5. Meal Plan

    I’m the worst at meal planning. The absolute worst. In my almost six years of marriage and 5 years of motherhood, I haven’t consistently stuck with it until this year, when I realized how much of a money and sanity saver it really is. Meal planning, it turns out, can significantly reduce your waste in the kitchen too.

Not a super glamorous list, I know, or even what you may have expected (a list full of products you need to buy and eco-switches you need to make). Although products can be helpful for convenience and keeping you motivated, I’ve learned that reducing waste is really a mindset (and ultimately a lifestyle) shift, especially in the kitchen.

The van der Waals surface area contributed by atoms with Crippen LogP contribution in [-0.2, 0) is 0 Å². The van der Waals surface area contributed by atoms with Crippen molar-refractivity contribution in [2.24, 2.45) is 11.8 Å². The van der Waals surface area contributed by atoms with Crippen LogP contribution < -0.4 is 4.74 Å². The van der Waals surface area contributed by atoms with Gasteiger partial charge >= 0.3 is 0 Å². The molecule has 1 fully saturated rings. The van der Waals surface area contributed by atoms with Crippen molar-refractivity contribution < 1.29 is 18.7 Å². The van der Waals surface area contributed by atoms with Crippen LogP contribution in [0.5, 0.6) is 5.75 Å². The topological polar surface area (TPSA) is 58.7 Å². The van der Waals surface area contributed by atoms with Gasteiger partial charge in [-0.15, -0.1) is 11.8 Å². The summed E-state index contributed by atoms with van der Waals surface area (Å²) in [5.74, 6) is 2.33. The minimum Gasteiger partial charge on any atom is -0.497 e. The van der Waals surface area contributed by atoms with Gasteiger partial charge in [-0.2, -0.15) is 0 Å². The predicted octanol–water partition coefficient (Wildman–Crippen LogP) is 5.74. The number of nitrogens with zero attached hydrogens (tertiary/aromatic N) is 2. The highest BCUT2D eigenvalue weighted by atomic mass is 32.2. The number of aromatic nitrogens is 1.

I love keeping a few "pretty things” around to keep things cheery and bright, like my Olivewood Serving Tray from Do Good Shop that serves as an in-bed tray, a plant display, a snack server and so much more, and a few pretty napkins and hand towels. But other than that, the kitchen is a place to make messes and get creative, and reducing your waste in the kitchen may not be as pretty as you’d expect either.

My #InspiringZeroWaste goal for this month is to research small space composting! I’d LOVE any resources you know of or tips that have worked well for you. I’m not opposed to an outdoor composting bin (in fact, I’d prefer it) but it needs to be bear and wildlife proof! (#mountainliving).

How hard has reducing waste in the kitchen been in your life? I’d love to hear your tips!


*This post is part of a long term collaboration with Do Good Shop. But all opinions, creative direction, and photographs are my own. Shop the links in this post to support brands that create a better world for artisans all over the world!*

Kitchens are one of the most wasteful areas of most rooms, but you might be surprised at how simple it is to start reducing your trash, even with kids in the house.